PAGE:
Strike action suspended

I’m really pleased that the GMB Union has decided to suspend its strike action so that normal rubbish collections can resume in Brighton & Hove. We will now resume talks about the details of our proposal but I very much hope that we are close to resolving this once and for all.

At all times during the negotiations we have aimed to meet our legal and moral duty to pay employees fairly without passing on unnecessary costs to council tax payers – at times a difficult balancing act.

Although the strike has lasted only two days, it will take a while for the Council to catch up on any missed collections and I’d ask for residents’ patience during this period. I expect things to be back to normal by the end of next week. We have a hard working and dedicated workforce, which we are proud of and I’m confident they will get the job done as quickly as possible.

I would also just like to add that the whole equal pay issue, which this strike was about, has been ongoing now since 1998. This could have been resolved a long time ago by the previous Labour Administration of the Council, had the political will been there. I was, therefore, more than a little surprised to see ex-Labour Leader of the Council, Simon Burgess, quoted in the Argus yesterday as saying that “equal pay is a very important issue and is something that needs to be addressed.” Quite Simon – it’s just a shame that you didn’t implement it when you had the chance.

2 Responses to “Strike action suspended”

  1. 1 Charlotte Vere November 12, 2009 at 7:30 am

    It is very good news to hear that the strike has been postponed and that talks have resumed – seeing rubbish pile up is not pleasant for anyone, residents or CityClean employees. I am sure that you and your team will work hard for a resolution.

    Best wishes,

    Charlotte Vere (Shortlisted candidate for PPC for Brighton Pavilion)

  2. 2 Scott Digby November 12, 2009 at 11:19 am

    The issue of equalising pay is a difficult one. AT my Council I led the negotiations with the two main unions although we had been active in addressing some of the issues with the refuse service earlier in the process. The application of no-win-no-fee lawyers was also a significant threat (although it did not materialise) as well as the problem with bringing along the schools to agree collectively to the Council’s negotiation lead. We are now on the verge of settling but I appreciate the work that the B&H team lead by Mary will be going through and wish them every success.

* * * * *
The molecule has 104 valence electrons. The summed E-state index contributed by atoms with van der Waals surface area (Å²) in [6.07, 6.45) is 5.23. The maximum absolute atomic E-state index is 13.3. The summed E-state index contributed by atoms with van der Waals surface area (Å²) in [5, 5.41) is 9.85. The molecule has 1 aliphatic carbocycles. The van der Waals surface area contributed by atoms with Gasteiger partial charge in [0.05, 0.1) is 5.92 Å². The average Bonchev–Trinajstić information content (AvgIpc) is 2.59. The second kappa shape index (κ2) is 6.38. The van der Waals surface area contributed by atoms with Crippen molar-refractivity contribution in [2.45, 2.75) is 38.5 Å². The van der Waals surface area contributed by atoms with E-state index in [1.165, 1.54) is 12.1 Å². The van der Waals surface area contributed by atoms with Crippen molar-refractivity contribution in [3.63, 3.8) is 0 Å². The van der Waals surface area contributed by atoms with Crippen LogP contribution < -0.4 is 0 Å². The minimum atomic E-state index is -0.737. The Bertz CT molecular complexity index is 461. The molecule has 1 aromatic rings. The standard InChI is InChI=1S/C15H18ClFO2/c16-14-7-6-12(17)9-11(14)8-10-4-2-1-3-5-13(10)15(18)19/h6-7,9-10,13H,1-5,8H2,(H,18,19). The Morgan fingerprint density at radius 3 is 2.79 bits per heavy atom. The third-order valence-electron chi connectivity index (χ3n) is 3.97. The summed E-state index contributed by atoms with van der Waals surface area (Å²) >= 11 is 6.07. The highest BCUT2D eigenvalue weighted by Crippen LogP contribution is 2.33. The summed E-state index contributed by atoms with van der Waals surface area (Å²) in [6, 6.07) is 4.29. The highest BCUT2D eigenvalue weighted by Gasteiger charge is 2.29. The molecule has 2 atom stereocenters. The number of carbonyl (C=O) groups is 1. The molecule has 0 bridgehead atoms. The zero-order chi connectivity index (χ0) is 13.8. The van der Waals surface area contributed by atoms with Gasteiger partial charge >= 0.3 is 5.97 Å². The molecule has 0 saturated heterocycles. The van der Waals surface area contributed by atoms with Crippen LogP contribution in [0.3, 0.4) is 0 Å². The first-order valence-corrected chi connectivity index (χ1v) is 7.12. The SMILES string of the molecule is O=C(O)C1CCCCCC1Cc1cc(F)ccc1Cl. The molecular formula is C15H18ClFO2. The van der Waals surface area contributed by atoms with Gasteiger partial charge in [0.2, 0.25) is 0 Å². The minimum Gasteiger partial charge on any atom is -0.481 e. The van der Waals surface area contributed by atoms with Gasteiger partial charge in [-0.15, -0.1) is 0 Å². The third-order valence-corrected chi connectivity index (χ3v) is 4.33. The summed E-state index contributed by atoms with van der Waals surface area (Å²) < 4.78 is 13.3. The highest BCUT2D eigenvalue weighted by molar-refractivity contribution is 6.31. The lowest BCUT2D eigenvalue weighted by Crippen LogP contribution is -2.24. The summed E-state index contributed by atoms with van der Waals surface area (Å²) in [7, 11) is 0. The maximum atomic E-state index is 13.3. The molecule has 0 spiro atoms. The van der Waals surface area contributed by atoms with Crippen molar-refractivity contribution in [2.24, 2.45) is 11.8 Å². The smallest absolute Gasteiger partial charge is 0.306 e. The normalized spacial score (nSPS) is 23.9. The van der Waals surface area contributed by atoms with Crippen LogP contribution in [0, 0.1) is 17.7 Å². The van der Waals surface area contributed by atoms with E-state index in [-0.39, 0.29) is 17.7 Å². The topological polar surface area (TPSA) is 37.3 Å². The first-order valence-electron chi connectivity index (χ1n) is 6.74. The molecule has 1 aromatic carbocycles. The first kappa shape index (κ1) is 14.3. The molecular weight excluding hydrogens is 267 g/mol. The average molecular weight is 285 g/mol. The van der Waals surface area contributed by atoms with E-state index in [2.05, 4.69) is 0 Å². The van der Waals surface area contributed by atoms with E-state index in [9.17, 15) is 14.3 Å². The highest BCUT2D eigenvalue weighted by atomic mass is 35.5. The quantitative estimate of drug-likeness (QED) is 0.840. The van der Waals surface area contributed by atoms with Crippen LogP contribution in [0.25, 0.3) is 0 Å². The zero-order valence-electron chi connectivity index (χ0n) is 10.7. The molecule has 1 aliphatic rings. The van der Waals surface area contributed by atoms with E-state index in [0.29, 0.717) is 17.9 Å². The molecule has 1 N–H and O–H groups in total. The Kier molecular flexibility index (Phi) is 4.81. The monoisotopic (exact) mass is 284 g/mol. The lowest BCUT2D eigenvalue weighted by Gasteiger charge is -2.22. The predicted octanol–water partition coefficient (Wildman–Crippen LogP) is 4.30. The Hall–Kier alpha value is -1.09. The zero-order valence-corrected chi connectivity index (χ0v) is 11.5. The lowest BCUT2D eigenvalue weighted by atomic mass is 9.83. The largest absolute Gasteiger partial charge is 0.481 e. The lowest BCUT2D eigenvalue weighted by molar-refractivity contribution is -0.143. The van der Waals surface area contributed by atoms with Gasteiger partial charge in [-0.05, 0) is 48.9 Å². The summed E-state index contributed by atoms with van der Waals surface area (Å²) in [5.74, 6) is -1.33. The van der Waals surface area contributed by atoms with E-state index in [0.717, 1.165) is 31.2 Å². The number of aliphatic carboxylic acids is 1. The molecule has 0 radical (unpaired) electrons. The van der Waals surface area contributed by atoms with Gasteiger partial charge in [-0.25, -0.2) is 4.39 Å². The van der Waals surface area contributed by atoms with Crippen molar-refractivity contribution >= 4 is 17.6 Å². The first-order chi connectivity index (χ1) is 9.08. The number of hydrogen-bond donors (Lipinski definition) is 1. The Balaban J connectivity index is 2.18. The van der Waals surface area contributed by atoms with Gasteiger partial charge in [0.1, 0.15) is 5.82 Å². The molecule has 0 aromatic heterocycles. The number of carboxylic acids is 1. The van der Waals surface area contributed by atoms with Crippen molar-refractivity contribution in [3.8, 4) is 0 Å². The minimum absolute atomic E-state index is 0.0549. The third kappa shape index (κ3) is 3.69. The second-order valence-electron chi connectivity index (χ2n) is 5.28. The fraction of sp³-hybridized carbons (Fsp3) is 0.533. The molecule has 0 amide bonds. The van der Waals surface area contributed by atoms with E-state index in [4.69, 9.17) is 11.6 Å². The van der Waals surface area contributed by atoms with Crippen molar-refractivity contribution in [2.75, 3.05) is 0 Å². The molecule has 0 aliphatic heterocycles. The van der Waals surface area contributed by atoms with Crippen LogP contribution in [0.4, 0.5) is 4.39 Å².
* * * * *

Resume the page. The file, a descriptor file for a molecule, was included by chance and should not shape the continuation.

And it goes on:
The government’s drive to get the pay agenda implemented was not matched by any additional resources and merely the offer, on application, to consider allowing Councils to capitalise the settlement. It is not feasible or possible to capitalise funds that Councils do not have and the robust approach B&H are taking is to be supported. Overwhelmingly my neighbours around Montpelier Street and Victoria Street, the residents I have spoken too and the comments on the Argus, support the Councils strong action whilst also hoping that a settlement can be found.

    I hope the ongoing discussions prove fruitful – the size of the issue when driving around Pavilion on Monday was considerable, only a day into the strike. Maybe the realisation of actually how much waste is generated – from seeing the build up early this week – will help raise the recycling attainment across the city and can be used to help educate about the real need to recycle in Brighton and Hove?

    Best regards

    Scott Digby – (Shortlisted candidate for Brighton Pavilion PPC)

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